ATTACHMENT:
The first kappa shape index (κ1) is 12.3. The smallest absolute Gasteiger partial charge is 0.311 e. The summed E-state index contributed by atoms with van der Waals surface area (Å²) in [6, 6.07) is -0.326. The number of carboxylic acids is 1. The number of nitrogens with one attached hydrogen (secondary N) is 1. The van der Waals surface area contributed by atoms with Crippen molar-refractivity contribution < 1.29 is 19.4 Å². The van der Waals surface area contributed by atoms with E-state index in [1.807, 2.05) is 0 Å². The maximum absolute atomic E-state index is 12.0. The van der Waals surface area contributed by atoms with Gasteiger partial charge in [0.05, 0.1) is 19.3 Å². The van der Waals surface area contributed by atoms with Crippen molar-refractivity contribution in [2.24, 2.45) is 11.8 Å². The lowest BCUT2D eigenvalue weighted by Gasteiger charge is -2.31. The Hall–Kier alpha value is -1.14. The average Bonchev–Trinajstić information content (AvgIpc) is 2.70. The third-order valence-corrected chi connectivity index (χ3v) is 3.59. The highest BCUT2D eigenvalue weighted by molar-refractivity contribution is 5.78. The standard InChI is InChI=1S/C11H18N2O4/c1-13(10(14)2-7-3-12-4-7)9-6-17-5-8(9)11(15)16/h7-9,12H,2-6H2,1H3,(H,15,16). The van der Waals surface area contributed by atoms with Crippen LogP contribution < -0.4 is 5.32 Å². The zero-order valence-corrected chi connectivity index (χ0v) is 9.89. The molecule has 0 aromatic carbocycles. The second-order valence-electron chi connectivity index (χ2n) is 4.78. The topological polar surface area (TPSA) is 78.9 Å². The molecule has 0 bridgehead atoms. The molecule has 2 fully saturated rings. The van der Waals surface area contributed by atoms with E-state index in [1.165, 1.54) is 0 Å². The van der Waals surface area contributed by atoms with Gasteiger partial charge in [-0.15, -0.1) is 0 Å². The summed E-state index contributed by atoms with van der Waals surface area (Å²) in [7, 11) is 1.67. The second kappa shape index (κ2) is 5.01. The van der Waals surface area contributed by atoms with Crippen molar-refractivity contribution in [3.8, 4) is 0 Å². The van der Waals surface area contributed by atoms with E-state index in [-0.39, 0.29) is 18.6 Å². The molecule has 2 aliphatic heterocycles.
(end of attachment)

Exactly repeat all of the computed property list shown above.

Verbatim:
The first kappa shape index (κ1) is 12.3. The smallest absolute Gasteiger partial charge is 0.311 e. The summed E-state index contributed by atoms with van der Waals surface area (Å²) in [6, 6.07) is -0.326. The number of carboxylic acids is 1. The number of nitrogens with one attached hydrogen (secondary N) is 1. The van der Waals surface area contributed by atoms with Crippen molar-refractivity contribution < 1.29 is 19.4 Å². The van der Waals surface area contributed by atoms with E-state index in [1.807, 2.05) is 0 Å². The maximum absolute atomic E-state index is 12.0. The van der Waals surface area contributed by atoms with Gasteiger partial charge in [0.05, 0.1) is 19.3 Å². The van der Waals surface area contributed by atoms with Crippen molar-refractivity contribution in [2.24, 2.45) is 11.8 Å². The lowest BCUT2D eigenvalue weighted by Gasteiger charge is -2.31. The Hall–Kier alpha value is -1.14. The average Bonchev–Trinajstić information content (AvgIpc) is 2.70. The third-order valence-corrected chi connectivity index (χ3v) is 3.59. The highest BCUT2D eigenvalue weighted by molar-refractivity contribution is 5.78. The standard InChI is InChI=1S/C11H18N2O4/c1-13(10(14)2-7-3-12-4-7)9-6-17-5-8(9)11(15)16/h7-9,12H,2-6H2,1H3,(H,15,16). The van der Waals surface area contributed by atoms with Crippen LogP contribution < -0.4 is 5.32 Å². The zero-order valence-corrected chi connectivity index (χ0v) is 9.89. The molecule has 0 aromatic carbocycles. The second-order valence-electron chi connectivity index (χ2n) is 4.78. The topological polar surface area (TPSA) is 78.9 Å². The molecule has 0 bridgehead atoms. The molecule has 2 fully saturated rings. The van der Waals surface area contributed by atoms with E-state index in [1.165, 1.54) is 0 Å². The van der Waals surface area contributed by atoms with Gasteiger partial charge in [-0.15, -0.1) is 0 Å². The summed E-state index contributed by atoms with van der Waals surface area (Å²) in [7, 11) is 1.67. The second kappa shape index (κ2) is 5.01. The van der Waals surface area contributed by atoms with Crippen molar-refractivity contribution in [3.8, 4) is 0 Å². The van der Waals surface area contributed by atoms with E-state index in [-0.39, 0.29) is 18.6 Å². The molecule has 2 aliphatic heterocycles.